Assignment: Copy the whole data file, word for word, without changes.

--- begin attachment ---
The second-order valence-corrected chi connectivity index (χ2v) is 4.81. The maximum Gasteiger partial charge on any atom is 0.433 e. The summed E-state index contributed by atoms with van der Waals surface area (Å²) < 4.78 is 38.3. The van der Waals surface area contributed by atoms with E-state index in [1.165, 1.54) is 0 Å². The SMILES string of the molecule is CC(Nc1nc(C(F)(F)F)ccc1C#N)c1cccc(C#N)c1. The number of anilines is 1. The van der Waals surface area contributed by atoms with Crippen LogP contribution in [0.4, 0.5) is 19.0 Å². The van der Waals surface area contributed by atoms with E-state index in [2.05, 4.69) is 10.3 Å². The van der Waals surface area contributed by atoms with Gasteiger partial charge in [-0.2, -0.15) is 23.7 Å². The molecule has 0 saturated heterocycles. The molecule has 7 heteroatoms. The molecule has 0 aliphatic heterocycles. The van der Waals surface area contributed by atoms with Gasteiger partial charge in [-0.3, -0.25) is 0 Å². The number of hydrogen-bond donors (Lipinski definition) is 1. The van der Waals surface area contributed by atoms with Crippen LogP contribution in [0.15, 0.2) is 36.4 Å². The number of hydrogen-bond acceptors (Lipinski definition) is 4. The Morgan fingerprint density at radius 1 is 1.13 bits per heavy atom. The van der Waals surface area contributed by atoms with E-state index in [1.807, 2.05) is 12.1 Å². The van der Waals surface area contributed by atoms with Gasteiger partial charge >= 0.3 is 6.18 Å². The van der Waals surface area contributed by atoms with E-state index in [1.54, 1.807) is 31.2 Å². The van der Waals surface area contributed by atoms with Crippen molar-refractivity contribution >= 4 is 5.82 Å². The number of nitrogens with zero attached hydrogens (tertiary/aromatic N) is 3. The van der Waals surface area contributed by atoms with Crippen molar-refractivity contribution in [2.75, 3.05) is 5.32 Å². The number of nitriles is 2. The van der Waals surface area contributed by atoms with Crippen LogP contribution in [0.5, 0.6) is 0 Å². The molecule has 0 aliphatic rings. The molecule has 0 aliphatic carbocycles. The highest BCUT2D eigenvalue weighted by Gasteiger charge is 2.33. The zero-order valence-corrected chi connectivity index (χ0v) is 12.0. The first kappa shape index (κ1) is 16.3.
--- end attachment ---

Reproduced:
The second-order valence-corrected chi connectivity index (χ2v) is 4.81. The maximum Gasteiger partial charge on any atom is 0.433 e. The summed E-state index contributed by atoms with van der Waals surface area (Å²) < 4.78 is 38.3. The van der Waals surface area contributed by atoms with E-state index in [1.165, 1.54) is 0 Å². The SMILES string of the molecule is CC(Nc1nc(C(F)(F)F)ccc1C#N)c1cccc(C#N)c1. The number of anilines is 1. The van der Waals surface area contributed by atoms with Crippen LogP contribution in [0.4, 0.5) is 19.0 Å². The van der Waals surface area contributed by atoms with E-state index in [2.05, 4.69) is 10.3 Å². The van der Waals surface area contributed by atoms with Gasteiger partial charge in [-0.2, -0.15) is 23.7 Å². The molecule has 0 saturated heterocycles. The molecule has 7 heteroatoms. The molecule has 0 aliphatic heterocycles. The van der Waals surface area contributed by atoms with Gasteiger partial charge in [-0.3, -0.25) is 0 Å². The number of hydrogen-bond donors (Lipinski definition) is 1. The van der Waals surface area contributed by atoms with Crippen LogP contribution in [0.15, 0.2) is 36.4 Å². The number of hydrogen-bond acceptors (Lipinski definition) is 4. The Morgan fingerprint density at radius 1 is 1.13 bits per heavy atom. The van der Waals surface area contributed by atoms with E-state index in [1.807, 2.05) is 12.1 Å². The van der Waals surface area contributed by atoms with Gasteiger partial charge >= 0.3 is 6.18 Å². The van der Waals surface area contributed by atoms with E-state index in [1.54, 1.807) is 31.2 Å². The van der Waals surface area contributed by atoms with Crippen molar-refractivity contribution >= 4 is 5.82 Å². The number of nitrogens with zero attached hydrogens (tertiary/aromatic N) is 3. The van der Waals surface area contributed by atoms with Crippen molar-refractivity contribution in [2.75, 3.05) is 5.32 Å². The number of nitriles is 2. The van der Waals surface area contributed by atoms with Crippen LogP contribution in [0.5, 0.6) is 0 Å². The molecule has 0 aliphatic rings. The molecule has 0 aliphatic carbocycles. The highest BCUT2D eigenvalue weighted by Gasteiger charge is 2.33. The zero-order valence-corrected chi connectivity index (χ0v) is 12.0. The first kappa shape index (κ1) is 16.3.